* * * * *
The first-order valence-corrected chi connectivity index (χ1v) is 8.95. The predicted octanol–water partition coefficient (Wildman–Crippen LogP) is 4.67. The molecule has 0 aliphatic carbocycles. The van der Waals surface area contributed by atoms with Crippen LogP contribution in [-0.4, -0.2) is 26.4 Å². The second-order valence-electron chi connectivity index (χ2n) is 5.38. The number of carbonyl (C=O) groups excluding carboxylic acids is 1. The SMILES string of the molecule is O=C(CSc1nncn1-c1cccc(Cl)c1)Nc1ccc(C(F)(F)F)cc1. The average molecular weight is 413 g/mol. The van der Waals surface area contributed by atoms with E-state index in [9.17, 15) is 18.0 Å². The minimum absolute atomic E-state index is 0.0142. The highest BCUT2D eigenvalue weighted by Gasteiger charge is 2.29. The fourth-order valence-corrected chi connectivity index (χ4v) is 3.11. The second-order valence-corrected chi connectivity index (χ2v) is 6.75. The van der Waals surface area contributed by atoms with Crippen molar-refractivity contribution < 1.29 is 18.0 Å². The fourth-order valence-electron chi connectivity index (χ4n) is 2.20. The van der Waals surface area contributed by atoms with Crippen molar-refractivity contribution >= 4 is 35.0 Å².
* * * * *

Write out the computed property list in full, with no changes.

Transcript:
The first-order valence-corrected chi connectivity index (χ1v) is 8.95. The predicted octanol–water partition coefficient (Wildman–Crippen LogP) is 4.67. The molecule has 0 aliphatic carbocycles. The van der Waals surface area contributed by atoms with Crippen LogP contribution in [-0.4, -0.2) is 26.4 Å². The second-order valence-electron chi connectivity index (χ2n) is 5.38. The number of carbonyl (C=O) groups excluding carboxylic acids is 1. The SMILES string of the molecule is O=C(CSc1nncn1-c1cccc(Cl)c1)Nc1ccc(C(F)(F)F)cc1. The average molecular weight is 413 g/mol. The van der Waals surface area contributed by atoms with E-state index in [9.17, 15) is 18.0 Å². The minimum absolute atomic E-state index is 0.0142. The highest BCUT2D eigenvalue weighted by Gasteiger charge is 2.29. The fourth-order valence-corrected chi connectivity index (χ4v) is 3.11. The second-order valence-corrected chi connectivity index (χ2v) is 6.75. The van der Waals surface area contributed by atoms with Crippen molar-refractivity contribution < 1.29 is 18.0 Å². The fourth-order valence-electron chi connectivity index (χ4n) is 2.20. The van der Waals surface area contributed by atoms with Crippen molar-refractivity contribution >= 4 is 35.0 Å².